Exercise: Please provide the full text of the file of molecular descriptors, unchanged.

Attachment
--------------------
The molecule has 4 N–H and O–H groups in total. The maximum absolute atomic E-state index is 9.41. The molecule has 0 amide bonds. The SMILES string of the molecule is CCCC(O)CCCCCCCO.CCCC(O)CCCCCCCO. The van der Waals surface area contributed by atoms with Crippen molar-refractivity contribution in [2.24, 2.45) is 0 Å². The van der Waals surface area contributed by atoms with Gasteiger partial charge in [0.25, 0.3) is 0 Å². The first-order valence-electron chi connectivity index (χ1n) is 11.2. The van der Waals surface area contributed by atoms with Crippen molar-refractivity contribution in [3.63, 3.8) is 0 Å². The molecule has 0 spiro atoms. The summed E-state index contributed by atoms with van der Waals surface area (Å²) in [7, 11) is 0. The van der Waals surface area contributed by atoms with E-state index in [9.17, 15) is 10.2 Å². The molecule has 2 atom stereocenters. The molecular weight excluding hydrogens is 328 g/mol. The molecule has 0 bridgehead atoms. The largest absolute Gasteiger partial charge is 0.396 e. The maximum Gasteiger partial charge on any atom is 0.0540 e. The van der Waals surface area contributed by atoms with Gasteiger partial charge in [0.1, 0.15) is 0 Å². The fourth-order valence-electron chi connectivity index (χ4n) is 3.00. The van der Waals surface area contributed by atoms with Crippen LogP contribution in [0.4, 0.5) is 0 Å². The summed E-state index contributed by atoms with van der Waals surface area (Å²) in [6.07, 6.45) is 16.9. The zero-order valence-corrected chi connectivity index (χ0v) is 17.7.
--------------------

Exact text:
The molecule has 4 N–H and O–H groups in total. The maximum absolute atomic E-state index is 9.41. The molecule has 0 amide bonds. The SMILES string of the molecule is CCCC(O)CCCCCCCO.CCCC(O)CCCCCCCO. The van der Waals surface area contributed by atoms with Crippen molar-refractivity contribution in [2.24, 2.45) is 0 Å². The van der Waals surface area contributed by atoms with Gasteiger partial charge in [0.25, 0.3) is 0 Å². The first-order valence-electron chi connectivity index (χ1n) is 11.2. The van der Waals surface area contributed by atoms with Crippen molar-refractivity contribution in [3.63, 3.8) is 0 Å². The molecule has 0 spiro atoms. The summed E-state index contributed by atoms with van der Waals surface area (Å²) in [7, 11) is 0. The van der Waals surface area contributed by atoms with E-state index in [9.17, 15) is 10.2 Å². The molecule has 2 atom stereocenters. The molecular weight excluding hydrogens is 328 g/mol. The molecule has 0 bridgehead atoms. The largest absolute Gasteiger partial charge is 0.396 e. The maximum Gasteiger partial charge on any atom is 0.0540 e. The van der Waals surface area contributed by atoms with Gasteiger partial charge in [0.1, 0.15) is 0 Å². The fourth-order valence-electron chi connectivity index (χ4n) is 3.00. The van der Waals surface area contributed by atoms with Crippen LogP contribution in [0.4, 0.5) is 0 Å². The summed E-state index contributed by atoms with van der Waals surface area (Å²) in [6.07, 6.45) is 16.9. The zero-order valence-corrected chi connectivity index (χ0v) is 17.7.